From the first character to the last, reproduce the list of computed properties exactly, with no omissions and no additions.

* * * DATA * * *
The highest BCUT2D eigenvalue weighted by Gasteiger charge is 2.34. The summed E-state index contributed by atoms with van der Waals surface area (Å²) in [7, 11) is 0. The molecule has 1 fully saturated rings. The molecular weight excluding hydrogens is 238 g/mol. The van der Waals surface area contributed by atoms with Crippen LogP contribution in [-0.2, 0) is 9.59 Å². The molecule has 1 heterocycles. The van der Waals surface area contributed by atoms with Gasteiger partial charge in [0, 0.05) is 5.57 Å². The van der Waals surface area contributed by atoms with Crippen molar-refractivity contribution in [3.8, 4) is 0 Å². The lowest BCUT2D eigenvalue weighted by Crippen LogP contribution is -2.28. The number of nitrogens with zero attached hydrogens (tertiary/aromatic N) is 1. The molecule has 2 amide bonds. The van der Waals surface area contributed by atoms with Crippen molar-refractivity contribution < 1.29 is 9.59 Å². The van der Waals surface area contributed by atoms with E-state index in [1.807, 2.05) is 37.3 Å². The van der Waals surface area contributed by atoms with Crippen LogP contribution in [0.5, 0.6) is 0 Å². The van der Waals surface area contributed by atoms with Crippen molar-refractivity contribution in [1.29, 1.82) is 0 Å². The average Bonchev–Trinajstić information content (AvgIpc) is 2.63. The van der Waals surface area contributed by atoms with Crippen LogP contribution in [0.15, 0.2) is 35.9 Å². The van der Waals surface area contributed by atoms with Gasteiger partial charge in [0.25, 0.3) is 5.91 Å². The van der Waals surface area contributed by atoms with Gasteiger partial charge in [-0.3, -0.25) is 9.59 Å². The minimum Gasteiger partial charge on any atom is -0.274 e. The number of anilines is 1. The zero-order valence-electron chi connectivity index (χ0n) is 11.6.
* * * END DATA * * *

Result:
The highest BCUT2D eigenvalue weighted by Gasteiger charge is 2.34. The summed E-state index contributed by atoms with van der Waals surface area (Å²) in [7, 11) is 0. The molecule has 1 fully saturated rings. The molecular weight excluding hydrogens is 238 g/mol. The van der Waals surface area contributed by atoms with Crippen LogP contribution in [-0.2, 0) is 9.59 Å². The molecule has 1 heterocycles. The van der Waals surface area contributed by atoms with Gasteiger partial charge in [0, 0.05) is 5.57 Å². The van der Waals surface area contributed by atoms with Crippen molar-refractivity contribution in [3.8, 4) is 0 Å². The lowest BCUT2D eigenvalue weighted by Crippen LogP contribution is -2.28. The number of nitrogens with zero attached hydrogens (tertiary/aromatic N) is 1. The molecule has 2 amide bonds. The van der Waals surface area contributed by atoms with Crippen molar-refractivity contribution < 1.29 is 9.59 Å². The van der Waals surface area contributed by atoms with E-state index in [1.807, 2.05) is 37.3 Å². The van der Waals surface area contributed by atoms with Crippen LogP contribution in [0.5, 0.6) is 0 Å². The van der Waals surface area contributed by atoms with Crippen molar-refractivity contribution in [1.29, 1.82) is 0 Å². The average Bonchev–Trinajstić information content (AvgIpc) is 2.63. The van der Waals surface area contributed by atoms with Crippen LogP contribution in [0.15, 0.2) is 35.9 Å². The van der Waals surface area contributed by atoms with Gasteiger partial charge in [0.25, 0.3) is 5.91 Å². The van der Waals surface area contributed by atoms with Gasteiger partial charge in [-0.3, -0.25) is 9.59 Å². The minimum Gasteiger partial charge on any atom is -0.274 e. The number of anilines is 1. The zero-order valence-electron chi connectivity index (χ0n) is 11.6.